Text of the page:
Partizaning Public Mailboxes

Artists: Partizaning Collective
Location: Various locations, Moscow, Russia
Year of completion: 2012
Leon Tan

Partizaning Public Mailboxes (PPM) is a self-commissioned artistic project focused on stimulating dialogue, collective thought, and action through the interface of publicly sited mailboxes. In 2012, the collective set up 15 mailboxes in outlying areas of Moscow, and each mailbox posed questions about local experiences of urban challenges and wishes for the future. The mailboxes were brightly painted and attached to posts in the community with zip-ties. The mailboxes posed prompts such as: “Write what is missing in your area and drop a message in the box. We will make a map of the problems and wishes, we will try to fulfill them or find someone who could do it better than we could.” By soliciting anonymous mail, PPM received many handwritten stories and hand-drawn images of local life and neighborhood difficulties.

Self-identified as a part of emerging DIY culture and the tactical urbanism movement, PPM was interested in stimulating social action, inspiring people to “reorganize their city from the bottom up” and analyze the processes involved in motivating and sustaining guerilla urban re-planning or “hacking.” The artists placed special emphasis on working with analogue rather than digital means with the mailboxes in order to reach different participants than those active in various digital cultures. They discovered that the mailboxes often attracted children and the elderly. This was seen as significant because “minorities like the elderly and kids or immigrants rarely get a voice but are the most important and vulnerable groups.”

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While the mailboxes themselves constituted an analogue approach, PPM’s website,, documented the findings. Letters from the mailboxes were scanned, and photographs of the mailboxes showing their transformation through graffiti, stickers, and in some cases, damage, were uploaded. The website made the artistic research widely available. Most importantly for the artists, PPM activated social change from the bottom up by stimulating dialogues within different communities about shared problems. For example, in the district of Mitino, PPM was supported and promoted by municipal authorities who resolved local street problems—public lights and streets in disrepair or issues with illegal food vendors—as identified in the mailboxes.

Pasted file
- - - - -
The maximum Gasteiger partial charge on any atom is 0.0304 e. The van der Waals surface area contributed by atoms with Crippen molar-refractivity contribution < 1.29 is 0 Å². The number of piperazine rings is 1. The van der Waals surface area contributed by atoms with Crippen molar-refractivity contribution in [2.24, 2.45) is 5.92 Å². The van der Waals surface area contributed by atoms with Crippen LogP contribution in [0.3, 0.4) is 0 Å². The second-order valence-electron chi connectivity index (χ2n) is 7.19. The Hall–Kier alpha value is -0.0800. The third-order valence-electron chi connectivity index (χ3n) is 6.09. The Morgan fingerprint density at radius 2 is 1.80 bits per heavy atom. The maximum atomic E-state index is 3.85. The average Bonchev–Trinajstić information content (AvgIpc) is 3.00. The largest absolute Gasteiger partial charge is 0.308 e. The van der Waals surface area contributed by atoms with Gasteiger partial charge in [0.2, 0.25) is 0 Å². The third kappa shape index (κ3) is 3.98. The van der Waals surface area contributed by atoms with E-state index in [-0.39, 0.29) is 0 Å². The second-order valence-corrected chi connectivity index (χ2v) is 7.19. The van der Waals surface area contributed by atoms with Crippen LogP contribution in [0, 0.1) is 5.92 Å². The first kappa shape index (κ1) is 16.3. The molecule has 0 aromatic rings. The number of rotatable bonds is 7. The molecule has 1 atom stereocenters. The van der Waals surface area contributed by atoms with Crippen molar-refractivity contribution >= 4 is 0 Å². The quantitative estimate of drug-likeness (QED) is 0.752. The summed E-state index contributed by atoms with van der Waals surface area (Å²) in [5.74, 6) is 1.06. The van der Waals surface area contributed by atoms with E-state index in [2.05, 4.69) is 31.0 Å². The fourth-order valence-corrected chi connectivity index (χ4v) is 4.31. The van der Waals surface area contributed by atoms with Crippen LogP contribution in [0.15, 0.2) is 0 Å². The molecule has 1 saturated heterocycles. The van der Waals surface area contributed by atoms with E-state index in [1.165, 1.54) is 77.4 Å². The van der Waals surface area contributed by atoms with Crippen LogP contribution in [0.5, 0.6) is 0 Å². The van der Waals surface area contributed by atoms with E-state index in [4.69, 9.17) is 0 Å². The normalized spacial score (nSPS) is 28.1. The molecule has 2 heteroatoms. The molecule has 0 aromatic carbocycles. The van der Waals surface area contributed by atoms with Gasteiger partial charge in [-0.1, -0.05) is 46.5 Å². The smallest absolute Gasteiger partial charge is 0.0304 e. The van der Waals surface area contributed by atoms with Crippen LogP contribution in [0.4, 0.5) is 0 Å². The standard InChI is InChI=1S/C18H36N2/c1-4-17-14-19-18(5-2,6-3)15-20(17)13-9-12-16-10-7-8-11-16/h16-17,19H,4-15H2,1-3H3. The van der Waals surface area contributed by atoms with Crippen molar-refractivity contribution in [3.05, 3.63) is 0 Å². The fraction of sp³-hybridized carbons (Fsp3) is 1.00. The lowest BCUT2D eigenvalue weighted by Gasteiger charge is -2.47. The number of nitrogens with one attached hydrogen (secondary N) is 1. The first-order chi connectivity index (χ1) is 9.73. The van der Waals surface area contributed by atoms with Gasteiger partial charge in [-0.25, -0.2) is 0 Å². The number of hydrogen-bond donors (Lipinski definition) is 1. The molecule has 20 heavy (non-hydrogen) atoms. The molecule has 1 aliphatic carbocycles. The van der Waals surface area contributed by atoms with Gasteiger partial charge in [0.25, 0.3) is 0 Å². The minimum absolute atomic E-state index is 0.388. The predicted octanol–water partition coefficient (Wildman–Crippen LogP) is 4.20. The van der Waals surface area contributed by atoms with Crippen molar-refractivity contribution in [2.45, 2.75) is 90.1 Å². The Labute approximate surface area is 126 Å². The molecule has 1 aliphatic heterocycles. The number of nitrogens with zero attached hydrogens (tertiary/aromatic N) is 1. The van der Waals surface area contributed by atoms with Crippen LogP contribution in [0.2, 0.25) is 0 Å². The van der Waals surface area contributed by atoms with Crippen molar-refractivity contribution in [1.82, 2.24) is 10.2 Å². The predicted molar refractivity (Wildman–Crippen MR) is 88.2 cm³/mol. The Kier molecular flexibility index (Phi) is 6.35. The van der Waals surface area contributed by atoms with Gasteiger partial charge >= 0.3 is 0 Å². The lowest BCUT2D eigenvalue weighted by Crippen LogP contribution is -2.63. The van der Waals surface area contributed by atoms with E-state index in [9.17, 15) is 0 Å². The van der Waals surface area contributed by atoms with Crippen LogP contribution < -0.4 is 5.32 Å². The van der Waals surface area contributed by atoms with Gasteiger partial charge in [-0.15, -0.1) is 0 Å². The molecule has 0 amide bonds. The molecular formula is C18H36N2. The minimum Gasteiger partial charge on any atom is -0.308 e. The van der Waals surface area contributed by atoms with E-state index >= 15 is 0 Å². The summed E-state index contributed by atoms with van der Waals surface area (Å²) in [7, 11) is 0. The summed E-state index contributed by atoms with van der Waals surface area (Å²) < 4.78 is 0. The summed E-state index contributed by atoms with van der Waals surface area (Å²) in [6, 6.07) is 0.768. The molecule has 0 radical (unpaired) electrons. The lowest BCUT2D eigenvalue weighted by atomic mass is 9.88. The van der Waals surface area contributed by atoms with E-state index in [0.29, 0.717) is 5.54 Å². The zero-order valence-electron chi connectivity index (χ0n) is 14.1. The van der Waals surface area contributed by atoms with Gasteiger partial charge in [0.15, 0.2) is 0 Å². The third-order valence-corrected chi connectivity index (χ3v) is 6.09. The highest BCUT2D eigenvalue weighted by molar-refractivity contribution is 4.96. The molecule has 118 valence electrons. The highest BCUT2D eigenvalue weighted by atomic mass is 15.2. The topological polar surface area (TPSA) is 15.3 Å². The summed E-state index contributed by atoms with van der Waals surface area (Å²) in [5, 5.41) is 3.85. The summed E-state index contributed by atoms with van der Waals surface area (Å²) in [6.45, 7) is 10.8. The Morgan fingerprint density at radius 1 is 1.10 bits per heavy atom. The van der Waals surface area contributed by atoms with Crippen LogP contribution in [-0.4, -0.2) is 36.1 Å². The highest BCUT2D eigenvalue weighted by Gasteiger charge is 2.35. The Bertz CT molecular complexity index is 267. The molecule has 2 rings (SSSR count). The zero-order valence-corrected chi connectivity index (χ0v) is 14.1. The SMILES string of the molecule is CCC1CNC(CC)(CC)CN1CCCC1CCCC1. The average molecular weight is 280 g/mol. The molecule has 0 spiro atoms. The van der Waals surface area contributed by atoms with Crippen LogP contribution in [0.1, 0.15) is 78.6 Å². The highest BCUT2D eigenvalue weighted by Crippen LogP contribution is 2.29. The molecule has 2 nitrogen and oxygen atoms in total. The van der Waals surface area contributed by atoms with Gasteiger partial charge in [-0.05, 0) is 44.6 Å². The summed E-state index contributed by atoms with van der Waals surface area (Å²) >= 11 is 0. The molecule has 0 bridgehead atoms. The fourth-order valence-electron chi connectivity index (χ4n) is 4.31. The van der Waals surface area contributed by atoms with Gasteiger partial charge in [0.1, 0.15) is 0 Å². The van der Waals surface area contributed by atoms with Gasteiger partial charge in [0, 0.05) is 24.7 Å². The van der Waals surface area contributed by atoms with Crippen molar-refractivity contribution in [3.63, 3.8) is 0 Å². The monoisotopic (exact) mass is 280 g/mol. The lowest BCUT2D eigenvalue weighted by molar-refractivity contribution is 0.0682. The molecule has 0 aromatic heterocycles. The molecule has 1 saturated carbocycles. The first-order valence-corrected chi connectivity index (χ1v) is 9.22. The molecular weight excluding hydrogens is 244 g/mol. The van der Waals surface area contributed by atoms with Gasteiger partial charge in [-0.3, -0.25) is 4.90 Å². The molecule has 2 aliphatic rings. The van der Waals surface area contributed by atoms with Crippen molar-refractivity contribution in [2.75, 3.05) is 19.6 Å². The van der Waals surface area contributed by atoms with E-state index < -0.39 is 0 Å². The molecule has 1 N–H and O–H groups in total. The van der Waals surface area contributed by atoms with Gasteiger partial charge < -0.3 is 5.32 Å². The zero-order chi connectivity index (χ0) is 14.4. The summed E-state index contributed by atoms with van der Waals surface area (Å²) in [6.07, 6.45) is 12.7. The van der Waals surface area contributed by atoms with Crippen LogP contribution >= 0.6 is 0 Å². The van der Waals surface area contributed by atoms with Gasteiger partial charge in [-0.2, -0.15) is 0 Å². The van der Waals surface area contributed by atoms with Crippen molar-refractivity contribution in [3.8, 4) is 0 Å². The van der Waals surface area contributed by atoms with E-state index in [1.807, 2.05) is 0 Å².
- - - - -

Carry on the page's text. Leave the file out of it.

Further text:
As a placemaking initiative, PPM successfully engaged a variety of suburban communities in Moscow, facilitating the identification of site-specific problems and wishes, as well as humanizing the public spaces in the vicinity of the mailboxes. People felt free to write on the mailboxes, place stickers, and in various ways, to respond to the human need for expression. In an increasingly digitized world, PPM is commendable for reaching out to participants on the poor side of the so-called digital divide. It is particularly compelling in its vision of grassroots solutions to local problems, given the location of the project in the former Soviet Union, the birthplace of the modern command economy based on centralized top-down planning. Notably, in at least some instances, it led to direct improvements in the community through municipal authority engagement.

All copyright belongs to Shanghai Academy of Fine Arts, Shanghai University.

Progress Agency